Sound Used To Levitate Objects By Japanese Researchers. Wingardium Leviosa!
Wingardium leviosa! Researchers/wizards at the University of Tokyo and the Nagoya Institute of Technology have figured out how to levitate small objects and move them in midair without ever touching them. The secret? The humble sound wave, that's what.
But don't start shouting at your pen just yet. It's been known for a while that sound waves can be used to lift small objects into the air, through a process called acoustic levitation. But the researchers in Japan added a whole new dimension to the phenomenon — literally. By directing "ultrasonic phased arrays" at a particular point in space, the scientists were able to move small objects not only up and down but also side to side, and all around the research area in three dimensions.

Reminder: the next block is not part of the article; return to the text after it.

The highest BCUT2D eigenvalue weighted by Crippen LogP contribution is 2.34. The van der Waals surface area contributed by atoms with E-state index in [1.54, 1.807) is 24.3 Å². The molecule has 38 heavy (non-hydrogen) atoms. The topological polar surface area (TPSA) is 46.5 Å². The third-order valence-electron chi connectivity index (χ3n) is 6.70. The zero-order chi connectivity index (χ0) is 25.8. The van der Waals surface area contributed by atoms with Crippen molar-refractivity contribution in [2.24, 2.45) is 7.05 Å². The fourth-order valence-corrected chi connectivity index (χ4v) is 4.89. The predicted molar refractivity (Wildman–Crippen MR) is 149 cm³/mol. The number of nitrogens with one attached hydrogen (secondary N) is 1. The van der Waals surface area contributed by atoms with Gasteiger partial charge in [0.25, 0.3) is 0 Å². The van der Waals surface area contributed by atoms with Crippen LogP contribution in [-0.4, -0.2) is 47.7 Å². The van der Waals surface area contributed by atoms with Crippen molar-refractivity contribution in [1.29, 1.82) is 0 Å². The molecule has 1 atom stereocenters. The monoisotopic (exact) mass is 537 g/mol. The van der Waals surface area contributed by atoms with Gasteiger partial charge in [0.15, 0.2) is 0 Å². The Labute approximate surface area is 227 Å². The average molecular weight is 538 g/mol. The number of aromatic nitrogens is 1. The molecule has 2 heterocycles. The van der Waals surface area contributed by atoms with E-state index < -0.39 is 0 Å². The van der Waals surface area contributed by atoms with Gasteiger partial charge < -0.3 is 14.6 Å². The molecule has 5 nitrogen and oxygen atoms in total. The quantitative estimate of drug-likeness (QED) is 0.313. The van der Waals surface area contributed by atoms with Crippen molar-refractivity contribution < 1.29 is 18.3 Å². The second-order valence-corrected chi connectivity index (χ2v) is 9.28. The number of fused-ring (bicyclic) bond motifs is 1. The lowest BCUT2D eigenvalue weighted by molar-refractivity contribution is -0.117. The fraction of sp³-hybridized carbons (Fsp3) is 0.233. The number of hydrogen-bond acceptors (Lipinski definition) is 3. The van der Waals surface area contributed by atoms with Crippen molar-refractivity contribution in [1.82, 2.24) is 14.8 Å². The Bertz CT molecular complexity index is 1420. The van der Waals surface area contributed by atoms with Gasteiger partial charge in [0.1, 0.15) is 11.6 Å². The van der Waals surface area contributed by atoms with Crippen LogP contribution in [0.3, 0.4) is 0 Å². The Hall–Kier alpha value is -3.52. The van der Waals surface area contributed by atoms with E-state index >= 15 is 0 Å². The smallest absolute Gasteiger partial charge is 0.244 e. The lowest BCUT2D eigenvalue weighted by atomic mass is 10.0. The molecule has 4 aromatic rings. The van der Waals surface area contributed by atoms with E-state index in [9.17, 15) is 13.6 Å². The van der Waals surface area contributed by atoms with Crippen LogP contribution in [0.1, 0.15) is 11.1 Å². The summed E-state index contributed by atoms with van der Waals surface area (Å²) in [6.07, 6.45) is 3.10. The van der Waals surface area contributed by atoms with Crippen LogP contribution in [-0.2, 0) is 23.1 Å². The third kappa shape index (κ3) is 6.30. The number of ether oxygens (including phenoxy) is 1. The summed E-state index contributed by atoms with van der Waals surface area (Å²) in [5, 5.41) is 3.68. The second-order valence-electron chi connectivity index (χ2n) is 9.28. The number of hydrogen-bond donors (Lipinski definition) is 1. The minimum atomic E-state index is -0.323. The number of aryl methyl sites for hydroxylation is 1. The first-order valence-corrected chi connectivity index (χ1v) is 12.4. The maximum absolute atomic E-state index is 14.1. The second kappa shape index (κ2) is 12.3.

Here's how science's answer to the Ministry of Magic described their process in a paper on acoustic levitation, published last month:
Our manipulation system has two original features. One is the direction of the ultrasound beam, which is arbitrary because the force acting toward its centre is also utilised. The other is the manipulation principle by which a localised standing wave is generated at an arbitrary position and moved three-dimensionally by opposed and ultrasonic phased arrays.
If the description is difficult to understand — it's okay if you're having trouble, witchcraft can be hard to grasp— here's a video the group released demonstrating all the nifty things the new technology can do.
Mostly, it just looks cool. But eventually the technology could open new avenues in transportation, art, engineering, and a number of other applications. The Tokyo researchers say that they hope to refine their levitation methods to eventually create a new way to assemble delicate electronics, or perform tasks in low-gravity environments.
Snape?! Did you come back to us?